Lawrence of Arabia

In 1962, the British film landscape was barren as compared to its glamorous and fruitful cousin across the pond, but appearing from the distance, almost a mirage at first, David Lean and Lawrence Arabia came forth, allowing the world to once again fall in love with British cinema.
Based on a true story, Lawrence of Arabia tells the tale of T.E Lawrence (Peter O’Toole) as he ventures into Arabia to unite the fractured Arab tribes, in the hope he can galvanise them forward to victory against the almighty Turkish Empire during World War 1.

I love how the cinematographer paints a masterpiece that wouldn’t look out place in a art museum; using almost exclusively wide shots and wide mid shots, to allow always for the enormity of the breath taking landscape to be kept consistently in shot, and Lawrence himself only acting as a small dot upon the horizon, to the extent that he appears as merely just another trivial grain of sand on the desert carpet, as they agonizingly trudge across, showing us how unimportant man really is compared to the beauty and power of mother nature. 
But what stands out to me, almost equally, is the contrasting of two scenes that best represent the futile nature of war, because in the end no one really wins. This is best illustrated in one scene where Lawrence turns back into the desert to save Gasim, who wanders aimlessly through the desert alone. Constant editing cuts to the sun, act like a numberless clock, counting the hours to his demise, only to be rescued from the jaws of certain death by Lawrence. But only for Lawrence in a later scene, having to execute Gasim for a crime he commits that threatens to disrupt harmony between the Arab tribes.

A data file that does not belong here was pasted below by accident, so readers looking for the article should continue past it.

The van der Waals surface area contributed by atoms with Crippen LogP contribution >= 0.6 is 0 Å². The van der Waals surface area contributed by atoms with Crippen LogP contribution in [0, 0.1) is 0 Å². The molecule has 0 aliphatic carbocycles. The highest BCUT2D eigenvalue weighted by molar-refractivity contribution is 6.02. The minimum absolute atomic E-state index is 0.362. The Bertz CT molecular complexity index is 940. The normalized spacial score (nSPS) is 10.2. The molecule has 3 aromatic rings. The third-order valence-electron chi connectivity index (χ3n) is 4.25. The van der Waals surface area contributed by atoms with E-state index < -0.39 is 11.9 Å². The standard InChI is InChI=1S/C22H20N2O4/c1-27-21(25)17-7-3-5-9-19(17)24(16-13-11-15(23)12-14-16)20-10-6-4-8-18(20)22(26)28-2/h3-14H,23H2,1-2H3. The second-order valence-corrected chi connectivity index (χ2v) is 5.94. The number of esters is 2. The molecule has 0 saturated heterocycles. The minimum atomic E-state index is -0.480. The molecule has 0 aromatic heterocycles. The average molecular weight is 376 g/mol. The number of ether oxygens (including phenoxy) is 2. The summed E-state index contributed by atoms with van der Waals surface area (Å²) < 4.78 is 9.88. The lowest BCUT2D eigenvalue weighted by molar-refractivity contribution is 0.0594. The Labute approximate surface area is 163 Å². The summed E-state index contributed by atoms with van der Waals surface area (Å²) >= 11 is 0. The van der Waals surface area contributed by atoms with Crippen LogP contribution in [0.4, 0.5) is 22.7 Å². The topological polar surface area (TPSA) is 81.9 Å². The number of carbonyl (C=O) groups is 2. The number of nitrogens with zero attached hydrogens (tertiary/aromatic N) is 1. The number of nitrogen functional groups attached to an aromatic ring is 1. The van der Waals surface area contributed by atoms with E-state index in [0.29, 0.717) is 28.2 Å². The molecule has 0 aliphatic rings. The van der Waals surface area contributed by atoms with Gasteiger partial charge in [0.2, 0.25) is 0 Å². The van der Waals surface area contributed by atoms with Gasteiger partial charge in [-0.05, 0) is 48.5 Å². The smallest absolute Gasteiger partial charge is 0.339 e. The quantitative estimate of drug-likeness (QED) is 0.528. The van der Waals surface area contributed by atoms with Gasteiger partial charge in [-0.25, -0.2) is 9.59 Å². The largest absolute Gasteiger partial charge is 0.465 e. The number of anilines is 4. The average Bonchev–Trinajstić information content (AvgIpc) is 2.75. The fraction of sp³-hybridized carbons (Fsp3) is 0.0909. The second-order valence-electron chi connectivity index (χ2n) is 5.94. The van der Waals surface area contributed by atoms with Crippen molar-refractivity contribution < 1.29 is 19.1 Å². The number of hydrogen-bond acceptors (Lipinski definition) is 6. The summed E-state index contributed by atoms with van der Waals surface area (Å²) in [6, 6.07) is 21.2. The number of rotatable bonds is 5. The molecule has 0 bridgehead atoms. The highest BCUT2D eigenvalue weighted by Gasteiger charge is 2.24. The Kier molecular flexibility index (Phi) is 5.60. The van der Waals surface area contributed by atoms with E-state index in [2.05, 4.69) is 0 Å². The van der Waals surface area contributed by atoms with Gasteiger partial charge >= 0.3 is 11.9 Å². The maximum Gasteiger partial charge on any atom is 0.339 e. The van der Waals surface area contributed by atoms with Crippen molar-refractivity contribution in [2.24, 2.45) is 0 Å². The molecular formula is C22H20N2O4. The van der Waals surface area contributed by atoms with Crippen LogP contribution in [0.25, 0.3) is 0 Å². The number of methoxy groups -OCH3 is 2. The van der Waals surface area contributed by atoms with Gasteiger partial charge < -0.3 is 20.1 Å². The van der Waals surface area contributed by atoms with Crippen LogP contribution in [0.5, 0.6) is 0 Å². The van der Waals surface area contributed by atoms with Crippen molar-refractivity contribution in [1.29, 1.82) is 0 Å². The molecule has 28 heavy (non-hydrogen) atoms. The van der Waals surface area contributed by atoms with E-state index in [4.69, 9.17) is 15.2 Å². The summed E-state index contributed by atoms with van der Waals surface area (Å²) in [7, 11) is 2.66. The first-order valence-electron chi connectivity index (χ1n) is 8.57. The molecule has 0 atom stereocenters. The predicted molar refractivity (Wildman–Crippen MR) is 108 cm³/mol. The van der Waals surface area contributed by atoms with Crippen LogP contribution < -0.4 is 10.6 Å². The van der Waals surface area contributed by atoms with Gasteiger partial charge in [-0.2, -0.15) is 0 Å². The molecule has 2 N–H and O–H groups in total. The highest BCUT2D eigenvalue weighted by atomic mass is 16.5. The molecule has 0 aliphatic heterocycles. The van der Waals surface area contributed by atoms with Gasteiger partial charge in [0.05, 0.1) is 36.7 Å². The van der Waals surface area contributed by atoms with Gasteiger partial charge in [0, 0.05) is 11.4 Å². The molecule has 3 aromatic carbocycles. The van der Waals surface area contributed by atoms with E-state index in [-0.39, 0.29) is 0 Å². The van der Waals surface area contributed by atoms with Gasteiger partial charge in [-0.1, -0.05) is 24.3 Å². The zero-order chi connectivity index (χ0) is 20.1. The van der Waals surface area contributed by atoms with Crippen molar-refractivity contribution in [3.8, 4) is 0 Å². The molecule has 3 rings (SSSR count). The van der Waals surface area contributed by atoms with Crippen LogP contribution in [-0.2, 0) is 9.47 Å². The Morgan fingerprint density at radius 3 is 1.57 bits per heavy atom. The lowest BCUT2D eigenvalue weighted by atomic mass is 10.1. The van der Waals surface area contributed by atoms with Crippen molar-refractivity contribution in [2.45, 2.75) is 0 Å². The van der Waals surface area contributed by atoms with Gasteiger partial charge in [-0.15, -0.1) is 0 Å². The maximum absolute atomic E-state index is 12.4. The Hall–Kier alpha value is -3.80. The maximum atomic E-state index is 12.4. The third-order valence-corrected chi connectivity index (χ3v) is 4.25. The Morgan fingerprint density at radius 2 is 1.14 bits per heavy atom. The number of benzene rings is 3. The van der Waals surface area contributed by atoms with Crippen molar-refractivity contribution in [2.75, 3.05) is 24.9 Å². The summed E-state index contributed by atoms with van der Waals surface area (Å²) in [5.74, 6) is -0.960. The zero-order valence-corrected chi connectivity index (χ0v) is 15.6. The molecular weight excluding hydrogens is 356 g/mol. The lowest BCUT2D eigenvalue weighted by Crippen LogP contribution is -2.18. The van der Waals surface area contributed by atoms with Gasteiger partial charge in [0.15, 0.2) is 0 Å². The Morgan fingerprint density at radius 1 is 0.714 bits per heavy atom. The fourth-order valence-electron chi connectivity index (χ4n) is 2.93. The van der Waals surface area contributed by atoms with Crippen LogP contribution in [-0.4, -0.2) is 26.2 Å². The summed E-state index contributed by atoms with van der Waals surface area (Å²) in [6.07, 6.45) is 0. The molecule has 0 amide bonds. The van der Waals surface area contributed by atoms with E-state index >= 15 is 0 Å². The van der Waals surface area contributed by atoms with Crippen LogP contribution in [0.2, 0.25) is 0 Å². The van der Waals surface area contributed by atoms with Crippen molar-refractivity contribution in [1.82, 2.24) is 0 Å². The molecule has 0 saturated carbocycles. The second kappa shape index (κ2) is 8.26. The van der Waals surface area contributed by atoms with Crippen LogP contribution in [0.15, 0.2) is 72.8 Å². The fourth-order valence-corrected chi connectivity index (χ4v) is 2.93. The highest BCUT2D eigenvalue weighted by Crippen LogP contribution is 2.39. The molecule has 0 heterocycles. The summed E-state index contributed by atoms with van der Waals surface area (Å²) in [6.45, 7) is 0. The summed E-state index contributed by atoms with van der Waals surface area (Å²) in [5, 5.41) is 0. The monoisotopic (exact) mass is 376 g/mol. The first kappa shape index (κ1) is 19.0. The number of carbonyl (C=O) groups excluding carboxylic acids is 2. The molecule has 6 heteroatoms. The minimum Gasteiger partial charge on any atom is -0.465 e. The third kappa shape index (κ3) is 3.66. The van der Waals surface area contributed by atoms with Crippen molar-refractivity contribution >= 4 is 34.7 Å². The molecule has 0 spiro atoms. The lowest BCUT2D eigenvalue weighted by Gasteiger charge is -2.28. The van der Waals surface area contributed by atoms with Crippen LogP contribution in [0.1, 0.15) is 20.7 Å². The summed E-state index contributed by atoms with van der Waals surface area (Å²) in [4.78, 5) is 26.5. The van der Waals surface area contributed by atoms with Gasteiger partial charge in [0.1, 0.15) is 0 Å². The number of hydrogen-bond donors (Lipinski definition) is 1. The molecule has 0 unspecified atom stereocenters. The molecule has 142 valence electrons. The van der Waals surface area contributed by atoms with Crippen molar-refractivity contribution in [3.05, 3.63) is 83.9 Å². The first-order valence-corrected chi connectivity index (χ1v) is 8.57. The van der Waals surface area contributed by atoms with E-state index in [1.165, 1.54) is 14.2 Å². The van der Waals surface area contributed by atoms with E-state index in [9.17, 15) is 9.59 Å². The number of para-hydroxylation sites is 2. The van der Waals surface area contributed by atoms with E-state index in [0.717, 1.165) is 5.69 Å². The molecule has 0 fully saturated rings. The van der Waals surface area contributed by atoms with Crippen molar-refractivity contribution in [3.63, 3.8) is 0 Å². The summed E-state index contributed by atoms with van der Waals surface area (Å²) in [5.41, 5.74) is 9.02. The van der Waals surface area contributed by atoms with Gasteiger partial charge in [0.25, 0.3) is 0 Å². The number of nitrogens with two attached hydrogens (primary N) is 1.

Lawrence’s silhouetted figure dressed entirely in white against the blazing sun, towards the later stages of the film almost in one image capturing his entire essence of meaning to the people Arabia, they see him as a divine creature sent from the heavens to bless them. Even the audience is sometimes fooled into believing this also. In all our eyes, this blonde hair, blue eye person, is truly a messier, but lurking behind those same blue eyes, is a blood thirsty savage and I felt that Peter O’Toole was not just able to do this role justice, in my eyes he exceeded all expectations, and took the character to whole new depths that I’m sure even writer Robert Bolt wasn’t expecting. 

Lawrence of Arabia is also blessed with a beautiful soundtrack that perfectly wraps up the entire masterpiece into a neat little bow, going a long way to explain why the film was described by Steven Spielberg as a ‘miracle of a film’, and for me directed by a miracle of a director. ‘Tributes for a prince, flowers for a man’ David lean is a prince of cinema that deserves all the tributes he gets, a true inspiration to all that follow. Lawrence of Arabia is a film that should not be missed.

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